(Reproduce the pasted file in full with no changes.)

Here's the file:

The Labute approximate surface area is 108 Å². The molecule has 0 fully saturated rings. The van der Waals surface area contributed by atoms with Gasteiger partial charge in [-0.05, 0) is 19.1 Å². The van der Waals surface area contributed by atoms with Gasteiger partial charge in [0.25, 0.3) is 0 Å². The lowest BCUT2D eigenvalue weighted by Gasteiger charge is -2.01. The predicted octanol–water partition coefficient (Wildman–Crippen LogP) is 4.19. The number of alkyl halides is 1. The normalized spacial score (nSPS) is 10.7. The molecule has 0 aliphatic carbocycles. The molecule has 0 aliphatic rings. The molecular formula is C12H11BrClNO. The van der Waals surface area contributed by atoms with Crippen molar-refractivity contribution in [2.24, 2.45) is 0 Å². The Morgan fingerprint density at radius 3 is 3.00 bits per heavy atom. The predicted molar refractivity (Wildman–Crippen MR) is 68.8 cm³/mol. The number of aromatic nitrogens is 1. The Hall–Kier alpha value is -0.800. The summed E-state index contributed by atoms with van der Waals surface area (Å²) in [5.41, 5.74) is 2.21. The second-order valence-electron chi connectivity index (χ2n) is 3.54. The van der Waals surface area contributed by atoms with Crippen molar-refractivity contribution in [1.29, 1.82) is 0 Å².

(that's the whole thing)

The Labute approximate surface area is 108 Å². The molecule has 0 fully saturated rings. The van der Waals surface area contributed by atoms with Gasteiger partial charge in [-0.05, 0) is 19.1 Å². The van der Waals surface area contributed by atoms with Gasteiger partial charge in [0.25, 0.3) is 0 Å². The lowest BCUT2D eigenvalue weighted by Gasteiger charge is -2.01. The predicted octanol–water partition coefficient (Wildman–Crippen LogP) is 4.19. The number of alkyl halides is 1. The normalized spacial score (nSPS) is 10.7. The molecule has 0 aliphatic carbocycles. The molecule has 0 aliphatic rings. The molecular formula is C12H11BrClNO. The van der Waals surface area contributed by atoms with Crippen molar-refractivity contribution in [2.24, 2.45) is 0 Å². The Morgan fingerprint density at radius 3 is 3.00 bits per heavy atom. The predicted molar refractivity (Wildman–Crippen MR) is 68.8 cm³/mol. The number of aromatic nitrogens is 1. The Hall–Kier alpha value is -0.800. The summed E-state index contributed by atoms with van der Waals surface area (Å²) in [5.41, 5.74) is 2.21. The second-order valence-electron chi connectivity index (χ2n) is 3.54. The van der Waals surface area contributed by atoms with Crippen molar-refractivity contribution in [1.29, 1.82) is 0 Å².